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Mar 27, 2012

Let's Talk About Pricing, Baby. A Rant.

First. The monster driving the bike is my latest work in progress. He's waiting for a mouth and some stuffing. Hopefully he'll be finished soon. I'm off to the craft store for some white paint tonight.

monsters driving a motorcycle progress picture before pricing rant
get your motor running...
Now. Let's talk about pricing. This is such a pet peeve of mine. Fiber crafters! Pay attention especially! Buyers, you too! Jess, what are you talking about? I'm talking about the crazy low prices I'm seeing EVERYWHERE for pieces that take hours upon hours upon hours upon hours upon hours to make. I'm talking about the way people are undervaluing their skills and time EVERYWHERE, and buyers are eating it up.

Let me explain. When a crafter sells a piece for a price that is too low (and doesn't PAY that crafter for their time and effort) it hurts everyone. You cannot make a hat in an hour, charge $15, and say that you paid yourself for your time and supplies. I'm sorry. It is an impossibility. You are saying MY TIME ISN'T IMPORTANT ENOUGH TO PAY MYSELF. That alone should make this a problem. You are saying I am a skilled craftsman, but my skill (something that everybody isn't able to do) isn't that amazing that I have to pay myself for it. You are also saying I don't care that I'm making it impossible (I know... dramatic wording) for those who(m?) do value their time and skill to make a decent living. Yes. You are saying that.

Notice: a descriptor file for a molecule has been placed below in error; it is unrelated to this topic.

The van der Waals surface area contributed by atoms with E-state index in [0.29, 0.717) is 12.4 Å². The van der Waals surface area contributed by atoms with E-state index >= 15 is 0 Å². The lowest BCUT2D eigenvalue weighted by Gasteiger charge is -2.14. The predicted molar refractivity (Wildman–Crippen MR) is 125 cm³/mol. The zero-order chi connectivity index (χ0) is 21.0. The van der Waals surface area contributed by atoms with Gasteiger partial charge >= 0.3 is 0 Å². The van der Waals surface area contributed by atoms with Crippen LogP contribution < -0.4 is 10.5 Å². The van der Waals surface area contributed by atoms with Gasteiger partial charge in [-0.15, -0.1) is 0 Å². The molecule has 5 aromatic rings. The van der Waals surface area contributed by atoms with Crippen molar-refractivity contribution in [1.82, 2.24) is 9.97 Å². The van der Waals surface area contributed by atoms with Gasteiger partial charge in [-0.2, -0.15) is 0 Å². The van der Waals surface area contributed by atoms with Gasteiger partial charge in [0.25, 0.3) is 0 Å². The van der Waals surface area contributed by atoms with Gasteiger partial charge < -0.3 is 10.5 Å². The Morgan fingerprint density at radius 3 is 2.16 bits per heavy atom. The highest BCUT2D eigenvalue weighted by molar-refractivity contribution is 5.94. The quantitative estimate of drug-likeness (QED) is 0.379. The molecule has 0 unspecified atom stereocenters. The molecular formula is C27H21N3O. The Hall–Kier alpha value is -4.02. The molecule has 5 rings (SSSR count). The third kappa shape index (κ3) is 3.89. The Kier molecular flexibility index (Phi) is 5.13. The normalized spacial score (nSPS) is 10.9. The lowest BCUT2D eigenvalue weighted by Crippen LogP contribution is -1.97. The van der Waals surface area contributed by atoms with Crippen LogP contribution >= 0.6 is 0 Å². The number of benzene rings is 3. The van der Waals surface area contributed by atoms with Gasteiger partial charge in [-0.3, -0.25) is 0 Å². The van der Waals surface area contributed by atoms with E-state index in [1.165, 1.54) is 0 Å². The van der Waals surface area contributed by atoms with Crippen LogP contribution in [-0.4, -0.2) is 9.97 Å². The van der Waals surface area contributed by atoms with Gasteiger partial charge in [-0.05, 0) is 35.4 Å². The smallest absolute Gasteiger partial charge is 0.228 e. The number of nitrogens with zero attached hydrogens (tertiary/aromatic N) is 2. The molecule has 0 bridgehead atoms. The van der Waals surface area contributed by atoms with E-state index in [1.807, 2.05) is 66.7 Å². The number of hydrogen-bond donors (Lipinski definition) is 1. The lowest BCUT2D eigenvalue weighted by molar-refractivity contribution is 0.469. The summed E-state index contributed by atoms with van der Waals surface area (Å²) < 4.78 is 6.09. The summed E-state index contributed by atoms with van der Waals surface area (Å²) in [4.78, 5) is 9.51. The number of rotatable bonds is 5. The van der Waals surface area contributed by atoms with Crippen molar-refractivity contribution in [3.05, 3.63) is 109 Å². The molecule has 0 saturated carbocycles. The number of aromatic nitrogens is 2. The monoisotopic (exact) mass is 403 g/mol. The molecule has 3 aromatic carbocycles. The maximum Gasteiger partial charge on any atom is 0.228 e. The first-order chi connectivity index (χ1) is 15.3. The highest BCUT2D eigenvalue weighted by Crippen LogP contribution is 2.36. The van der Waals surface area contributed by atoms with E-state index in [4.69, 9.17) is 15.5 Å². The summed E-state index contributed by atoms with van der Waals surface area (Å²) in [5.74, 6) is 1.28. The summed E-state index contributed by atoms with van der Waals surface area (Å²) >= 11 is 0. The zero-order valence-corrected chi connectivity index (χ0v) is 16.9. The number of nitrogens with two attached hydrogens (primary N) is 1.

But this is my hobby... wah, wah, wah. Then maybe you shouldn't sell online. For real. (Why so mean, Jess? Not as mean as my copyright rant, I promise.) Maybe church craft shows/flea markets would work better for you. You are training the buying public to expect prices to be so ridiculously low, that they will now spend their hard earned cash on things that are priced fairly. You are making them hold onto that cash (which is already hard to get the public to part with) unless the price is under fair market value. They are being trained to only buy things that don't pay a salary to the craftsman or sometimes even for the supplies. This is a problem.

But Jess, the economy is tough. I need sales. I know. We all need sales. In reality though, by under pricing your work, you are losing money. Remember the saying time is money? Well it is. But Jess, the economy makes it so I can't afford to buy pieces that are priced at fair market value. I know. I can't either, but I can plan ahead and save up for those things that I want. I can value the time put into things that I'm willing to wait to buy items at fair market price if need be. Also in this age of insane buying of things that we don't really want or need, this kind of keeps you in check. We've all seen Hoarders. Out of control.

So now that you've ranted at us, what can we do? How do we price things out? Here's a method that has always worked for me. There are other ways that can work better for other people. This is just what I do. It keeps me paid, and keeps the buying public from not expecting rock bottom prices from Knot By Gran'ma.